In Andhra Pradesh, the direct program reach is functional in two districts, namely Chittoor and Vizianagaram, while in Telangana the direct program reach is across Kamareddy and Medak district. In Hyderabad, WaterAid‘s Urban WASH Programme addresses the overall water, sanitation, and hygiene needs of urban slum communities. In Karnataka, WaterAid has a direct intervention programme in Raichur, one of the most backward districts in the state.

Water, sanitation, and hygiene (WASH) awareness in schools is also a priority programme in the region. It also includes strong engagement at the state level to establish appropriate operation and maintenance systems for clean water and decent toilet facilities. Also, dedicated efforts are being made to integrate water, sanitation, and hygiene with the overall development of the school.

Ensuring clean water, decent toilets and good hygiene across Health Care Facilities is also a crucial component of WaterAid’s work.

There is also a strong focus on the capacity building of government-mandated institutions, such as Village Water and Sanitation Committee (VWSC) and School Management Committee (SMC). These empowered committees act as catalysts in addressing larger advocacy issues.

In Andhra Pradesh and Telangana, there is also a great focus on strengthening community-level models around water security and sanitation. Building strong community cadres, such as Basti Vikas Manch, are the key strength of the programme.

WaterAid India extends its work across various states and districts. While the primary focus is on making clean water, decent toilets and good hygiene accessible for all, WaterAid’s intervention work is carried out in the areas of:

  • Rural Sanitation
  • Rural Drinking Water and Security
  • Urban WASH
  • WASH in Schools
  • WASH in Health Care Facilities and Nutrition
  • WASH in Disaster Risk Reduction and Climate Change

WaterAid always aims to work towards making a bigger and sustainable impact by ensuring a people-centric approach by actively encouraging collaboration with various stakeholders to change lives. WaterAid strongly believes that together, we change millions of lives!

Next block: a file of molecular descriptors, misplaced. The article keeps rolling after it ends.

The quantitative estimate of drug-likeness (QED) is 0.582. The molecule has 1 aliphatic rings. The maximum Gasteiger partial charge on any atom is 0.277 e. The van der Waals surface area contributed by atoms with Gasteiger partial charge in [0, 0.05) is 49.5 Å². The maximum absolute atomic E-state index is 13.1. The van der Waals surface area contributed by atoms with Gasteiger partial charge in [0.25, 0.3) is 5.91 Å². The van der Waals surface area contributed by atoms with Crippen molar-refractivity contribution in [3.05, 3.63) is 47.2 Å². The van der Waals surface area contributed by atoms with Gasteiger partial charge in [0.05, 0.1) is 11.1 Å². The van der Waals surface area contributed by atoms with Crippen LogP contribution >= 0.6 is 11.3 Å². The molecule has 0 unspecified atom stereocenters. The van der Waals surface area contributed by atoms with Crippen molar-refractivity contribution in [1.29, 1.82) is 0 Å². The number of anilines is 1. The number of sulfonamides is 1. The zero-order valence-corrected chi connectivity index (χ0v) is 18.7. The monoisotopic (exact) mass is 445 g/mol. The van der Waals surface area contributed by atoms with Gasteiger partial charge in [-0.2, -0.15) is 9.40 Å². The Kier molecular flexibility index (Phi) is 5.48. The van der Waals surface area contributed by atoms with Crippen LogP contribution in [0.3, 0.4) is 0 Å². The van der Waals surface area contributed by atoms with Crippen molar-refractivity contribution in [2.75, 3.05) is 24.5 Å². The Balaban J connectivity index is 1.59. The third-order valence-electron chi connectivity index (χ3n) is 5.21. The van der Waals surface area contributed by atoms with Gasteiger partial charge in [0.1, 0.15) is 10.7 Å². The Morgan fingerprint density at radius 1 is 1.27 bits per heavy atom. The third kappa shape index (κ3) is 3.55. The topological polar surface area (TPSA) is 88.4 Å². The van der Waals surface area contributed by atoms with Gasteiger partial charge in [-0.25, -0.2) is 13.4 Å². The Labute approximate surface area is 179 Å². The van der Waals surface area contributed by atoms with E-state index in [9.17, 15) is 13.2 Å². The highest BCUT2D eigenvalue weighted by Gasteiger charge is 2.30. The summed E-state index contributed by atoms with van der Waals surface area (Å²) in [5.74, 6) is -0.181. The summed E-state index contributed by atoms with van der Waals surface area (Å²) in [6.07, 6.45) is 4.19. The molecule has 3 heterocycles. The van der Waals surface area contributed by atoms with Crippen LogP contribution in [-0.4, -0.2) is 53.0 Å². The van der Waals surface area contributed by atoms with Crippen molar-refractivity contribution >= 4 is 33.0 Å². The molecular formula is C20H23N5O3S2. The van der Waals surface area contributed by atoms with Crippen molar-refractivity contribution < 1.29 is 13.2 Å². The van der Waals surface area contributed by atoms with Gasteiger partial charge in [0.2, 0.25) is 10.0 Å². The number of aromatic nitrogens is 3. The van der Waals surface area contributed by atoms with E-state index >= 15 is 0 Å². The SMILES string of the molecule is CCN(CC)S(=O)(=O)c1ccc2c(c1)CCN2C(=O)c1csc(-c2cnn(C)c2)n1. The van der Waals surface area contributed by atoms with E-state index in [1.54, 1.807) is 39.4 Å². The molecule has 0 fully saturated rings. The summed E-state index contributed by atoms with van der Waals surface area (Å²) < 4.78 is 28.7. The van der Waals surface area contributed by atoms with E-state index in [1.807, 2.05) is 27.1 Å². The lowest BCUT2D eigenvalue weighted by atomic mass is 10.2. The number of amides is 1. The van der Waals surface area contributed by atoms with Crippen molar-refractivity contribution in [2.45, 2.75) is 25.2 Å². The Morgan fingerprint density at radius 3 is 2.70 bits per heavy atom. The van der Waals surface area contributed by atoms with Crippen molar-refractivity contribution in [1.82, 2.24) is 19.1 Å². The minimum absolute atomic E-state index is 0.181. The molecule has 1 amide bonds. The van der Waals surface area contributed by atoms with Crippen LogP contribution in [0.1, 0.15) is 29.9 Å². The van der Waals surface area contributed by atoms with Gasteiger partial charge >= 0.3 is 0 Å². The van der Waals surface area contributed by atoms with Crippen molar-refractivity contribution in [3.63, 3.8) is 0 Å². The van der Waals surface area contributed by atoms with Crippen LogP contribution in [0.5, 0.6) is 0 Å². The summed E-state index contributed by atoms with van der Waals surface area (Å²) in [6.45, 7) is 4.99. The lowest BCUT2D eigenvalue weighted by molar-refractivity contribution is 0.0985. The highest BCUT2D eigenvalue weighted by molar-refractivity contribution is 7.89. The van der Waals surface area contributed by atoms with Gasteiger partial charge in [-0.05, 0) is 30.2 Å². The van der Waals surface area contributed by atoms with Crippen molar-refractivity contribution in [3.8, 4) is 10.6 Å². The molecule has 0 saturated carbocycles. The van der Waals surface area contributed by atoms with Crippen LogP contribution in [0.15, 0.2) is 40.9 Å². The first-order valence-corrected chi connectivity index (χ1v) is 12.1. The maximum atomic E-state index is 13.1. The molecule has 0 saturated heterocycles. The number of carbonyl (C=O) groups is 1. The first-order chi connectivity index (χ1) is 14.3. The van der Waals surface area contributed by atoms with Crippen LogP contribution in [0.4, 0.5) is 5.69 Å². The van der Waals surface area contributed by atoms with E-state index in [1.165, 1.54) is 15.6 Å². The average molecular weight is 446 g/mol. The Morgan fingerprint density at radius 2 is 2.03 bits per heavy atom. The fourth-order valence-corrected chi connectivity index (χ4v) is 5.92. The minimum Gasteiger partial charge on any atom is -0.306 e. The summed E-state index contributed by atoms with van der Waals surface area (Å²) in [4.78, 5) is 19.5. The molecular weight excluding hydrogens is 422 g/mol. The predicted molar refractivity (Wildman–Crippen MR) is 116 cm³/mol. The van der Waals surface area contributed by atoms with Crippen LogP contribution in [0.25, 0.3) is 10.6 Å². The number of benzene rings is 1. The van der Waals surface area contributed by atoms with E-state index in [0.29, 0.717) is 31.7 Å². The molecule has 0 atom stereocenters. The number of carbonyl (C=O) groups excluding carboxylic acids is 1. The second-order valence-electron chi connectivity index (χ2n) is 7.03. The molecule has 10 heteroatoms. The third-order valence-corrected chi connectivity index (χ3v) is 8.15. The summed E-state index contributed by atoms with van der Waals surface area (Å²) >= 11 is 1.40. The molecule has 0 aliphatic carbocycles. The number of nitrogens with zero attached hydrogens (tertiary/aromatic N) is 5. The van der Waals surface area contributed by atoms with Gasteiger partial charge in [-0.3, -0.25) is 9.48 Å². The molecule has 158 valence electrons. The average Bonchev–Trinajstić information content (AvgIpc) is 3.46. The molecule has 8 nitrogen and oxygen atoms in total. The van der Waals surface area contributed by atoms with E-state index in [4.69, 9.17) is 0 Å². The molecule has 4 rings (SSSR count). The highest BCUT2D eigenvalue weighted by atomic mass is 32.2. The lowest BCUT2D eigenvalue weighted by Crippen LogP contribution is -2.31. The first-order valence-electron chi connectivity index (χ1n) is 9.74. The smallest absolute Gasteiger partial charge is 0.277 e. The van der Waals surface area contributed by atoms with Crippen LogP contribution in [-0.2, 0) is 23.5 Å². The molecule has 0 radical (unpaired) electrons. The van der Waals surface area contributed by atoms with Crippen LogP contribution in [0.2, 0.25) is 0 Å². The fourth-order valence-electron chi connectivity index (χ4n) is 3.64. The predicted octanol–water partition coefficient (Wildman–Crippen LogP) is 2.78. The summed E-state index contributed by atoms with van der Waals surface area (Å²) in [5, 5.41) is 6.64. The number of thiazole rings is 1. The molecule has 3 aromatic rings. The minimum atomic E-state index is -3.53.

How does WaterAid address water, sanitation, and hygiene issues in the India?

In India, WaterAid’s endeavour to reach out to everyone, everywhere with clean water, decent toilets and good hygiene. Since its inception in the year 1986, the initial years of work were in addressing water issues but what also came to light was the deteriorating condition of sanitation in the country. Thus, WaterAid’s focus amplified from only water to water, sanitation and hygiene issues.

What came as quick learning was the fact that given the scale of challenges the country faced, the essence of work remained in flexible, innovative and scalable solutions to address and contribute to the organisation’s core objectives. Gradually, WaterAid India (WAI) began its operations beginning with small scale local challenges, looking for localised solutions, involving women as entrepreneurs, developing community led models, and thus adopting a district wide approach.

The approach

Over the years, WAI has evolved from an organisation working to address people’s basic needs to someone with a larger understanding about the current scenario and having collaborative initiatives with key stakeholders and beneficiaries. During the process, it also looked at models of market-based solutions, which keep the poor and especially women at the centre; experimented with approaches, keeping in view people’s rights, and worked towards building a people’s institutions. The extensive ground experience is used to engage in continuous research, and analysis to derive critical insights and evidences.

WAI has demonstrated designs that are resilient to disasters, addresses special needs of people with disability while also integrate water, sanitation and hygiene in diverse outreach programmes.

WAI has nurtured leadership among individuals, civil society movements, and organisations, and has influenced elected representatives and bureaucrats to prioritise access to water, sanitation and hygiene facilities. Today, it has reached a stage where it is now a natural partner of choice for Government as well as non-government actors.

The transition

WAI has evolved from being a UK based organisation working in India to an Indian entity registered as Jal Seva Charitable Trust under Section 25C of the Company’s Act while remaining as an associate of WaterAid International Federation.

It has been part of the transition from Millennium Development Goals (MDG) to Sustainable Development Goals (SDG), where water and sanitation have been accorded a separate Goal – to ensure access to water and sanitation for all.

Need of the hour

The country has seen a shift towards financial decentralisation with the 14th Finance Commission recommendations allocating significant resources at the village level for bottom up planning and implementation of basic services. Yet, people particularly poor and the socially excluded groups continue to linger on the margins, with their constant struggle to access basic quality water and sanitation services.

In the growing face of erratic droughts and floods, an enduring strategy towards management and conservation of water needs desperate attention. Additionally, second generation issues of waste management and context appropriate toilet designs are gradually being focussed on.

Henceforth, WaterAid India strives to make universal access to water, sanitation and hygiene a reality by 2030, the SDG target year.

Global context